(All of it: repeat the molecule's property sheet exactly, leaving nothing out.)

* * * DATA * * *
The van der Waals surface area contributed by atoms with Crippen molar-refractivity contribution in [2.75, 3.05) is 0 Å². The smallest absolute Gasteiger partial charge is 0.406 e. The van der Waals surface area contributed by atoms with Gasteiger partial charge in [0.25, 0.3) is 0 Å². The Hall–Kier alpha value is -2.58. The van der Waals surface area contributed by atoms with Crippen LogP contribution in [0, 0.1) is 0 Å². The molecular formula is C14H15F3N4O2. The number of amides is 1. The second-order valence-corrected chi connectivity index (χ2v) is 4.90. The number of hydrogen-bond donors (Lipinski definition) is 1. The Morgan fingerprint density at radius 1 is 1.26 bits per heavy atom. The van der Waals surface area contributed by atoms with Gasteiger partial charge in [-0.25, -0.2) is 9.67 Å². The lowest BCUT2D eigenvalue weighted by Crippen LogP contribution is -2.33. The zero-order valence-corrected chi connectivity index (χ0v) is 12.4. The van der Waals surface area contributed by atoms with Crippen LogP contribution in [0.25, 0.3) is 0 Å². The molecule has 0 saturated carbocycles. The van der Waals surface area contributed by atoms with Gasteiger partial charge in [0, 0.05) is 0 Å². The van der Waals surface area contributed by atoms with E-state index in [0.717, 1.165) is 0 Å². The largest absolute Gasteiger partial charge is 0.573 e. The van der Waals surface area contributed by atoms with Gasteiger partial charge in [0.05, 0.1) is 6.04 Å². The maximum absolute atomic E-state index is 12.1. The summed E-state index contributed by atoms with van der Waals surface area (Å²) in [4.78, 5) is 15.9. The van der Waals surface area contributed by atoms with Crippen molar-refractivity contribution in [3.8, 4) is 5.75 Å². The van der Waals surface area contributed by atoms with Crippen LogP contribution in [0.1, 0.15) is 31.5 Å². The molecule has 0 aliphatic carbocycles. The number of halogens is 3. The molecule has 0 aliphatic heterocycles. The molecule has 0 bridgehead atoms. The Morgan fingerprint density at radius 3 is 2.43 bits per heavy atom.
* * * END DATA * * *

The van der Waals surface area contributed by atoms with Crippen molar-refractivity contribution in [2.75, 3.05) is 0 Å². The smallest absolute Gasteiger partial charge is 0.406 e. The van der Waals surface area contributed by atoms with Gasteiger partial charge in [0.25, 0.3) is 0 Å². The Hall–Kier alpha value is -2.58. The van der Waals surface area contributed by atoms with Crippen LogP contribution in [0, 0.1) is 0 Å². The molecular formula is C14H15F3N4O2. The number of amides is 1. The second-order valence-corrected chi connectivity index (χ2v) is 4.90. The number of hydrogen-bond donors (Lipinski definition) is 1. The Morgan fingerprint density at radius 1 is 1.26 bits per heavy atom. The van der Waals surface area contributed by atoms with Gasteiger partial charge in [-0.25, -0.2) is 9.67 Å². The lowest BCUT2D eigenvalue weighted by Crippen LogP contribution is -2.33. The zero-order valence-corrected chi connectivity index (χ0v) is 12.4. The van der Waals surface area contributed by atoms with Crippen LogP contribution in [0.25, 0.3) is 0 Å². The molecule has 0 saturated carbocycles. The van der Waals surface area contributed by atoms with Gasteiger partial charge in [0, 0.05) is 0 Å². The van der Waals surface area contributed by atoms with E-state index in [0.717, 1.165) is 0 Å². The largest absolute Gasteiger partial charge is 0.573 e. The van der Waals surface area contributed by atoms with Gasteiger partial charge in [0.05, 0.1) is 6.04 Å². The maximum absolute atomic E-state index is 12.1. The summed E-state index contributed by atoms with van der Waals surface area (Å²) in [4.78, 5) is 15.9. The van der Waals surface area contributed by atoms with Crippen molar-refractivity contribution in [3.8, 4) is 5.75 Å². The van der Waals surface area contributed by atoms with Crippen LogP contribution in [0.1, 0.15) is 31.5 Å². The molecule has 0 aliphatic carbocycles. The number of halogens is 3. The molecule has 0 aliphatic heterocycles. The molecule has 0 bridgehead atoms. The Morgan fingerprint density at radius 3 is 2.43 bits per heavy atom.